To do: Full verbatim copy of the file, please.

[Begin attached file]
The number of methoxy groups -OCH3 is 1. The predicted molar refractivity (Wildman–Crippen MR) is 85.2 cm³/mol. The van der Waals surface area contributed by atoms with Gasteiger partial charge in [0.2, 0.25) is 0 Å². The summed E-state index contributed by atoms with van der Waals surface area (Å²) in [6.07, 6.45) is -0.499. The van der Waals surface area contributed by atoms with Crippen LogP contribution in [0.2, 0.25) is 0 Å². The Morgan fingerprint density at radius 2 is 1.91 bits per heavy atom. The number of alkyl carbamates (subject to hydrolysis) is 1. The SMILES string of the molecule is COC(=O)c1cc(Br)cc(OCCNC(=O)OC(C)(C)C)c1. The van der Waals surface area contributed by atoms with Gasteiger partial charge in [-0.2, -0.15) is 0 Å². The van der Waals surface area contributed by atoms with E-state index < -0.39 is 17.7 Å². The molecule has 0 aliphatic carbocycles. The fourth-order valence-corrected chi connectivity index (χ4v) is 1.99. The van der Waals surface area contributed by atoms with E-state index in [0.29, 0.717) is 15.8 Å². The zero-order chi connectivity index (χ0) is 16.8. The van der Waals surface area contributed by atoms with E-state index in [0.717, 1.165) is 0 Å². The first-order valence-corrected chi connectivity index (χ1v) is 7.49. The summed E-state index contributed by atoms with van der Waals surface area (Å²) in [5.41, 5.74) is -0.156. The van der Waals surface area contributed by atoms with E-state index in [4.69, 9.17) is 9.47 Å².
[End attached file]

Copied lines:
The number of methoxy groups -OCH3 is 1. The predicted molar refractivity (Wildman–Crippen MR) is 85.2 cm³/mol. The van der Waals surface area contributed by atoms with Gasteiger partial charge in [0.2, 0.25) is 0 Å². The summed E-state index contributed by atoms with van der Waals surface area (Å²) in [6.07, 6.45) is -0.499. The van der Waals surface area contributed by atoms with Crippen LogP contribution in [0.2, 0.25) is 0 Å². The Morgan fingerprint density at radius 2 is 1.91 bits per heavy atom. The number of alkyl carbamates (subject to hydrolysis) is 1. The SMILES string of the molecule is COC(=O)c1cc(Br)cc(OCCNC(=O)OC(C)(C)C)c1. The van der Waals surface area contributed by atoms with Gasteiger partial charge in [-0.2, -0.15) is 0 Å². The van der Waals surface area contributed by atoms with E-state index < -0.39 is 17.7 Å². The molecule has 0 aliphatic carbocycles. The fourth-order valence-corrected chi connectivity index (χ4v) is 1.99. The van der Waals surface area contributed by atoms with E-state index in [0.29, 0.717) is 15.8 Å². The zero-order chi connectivity index (χ0) is 16.8. The van der Waals surface area contributed by atoms with E-state index in [0.717, 1.165) is 0 Å². The first-order valence-corrected chi connectivity index (χ1v) is 7.49. The summed E-state index contributed by atoms with van der Waals surface area (Å²) in [5.41, 5.74) is -0.156. The van der Waals surface area contributed by atoms with E-state index in [4.69, 9.17) is 9.47 Å².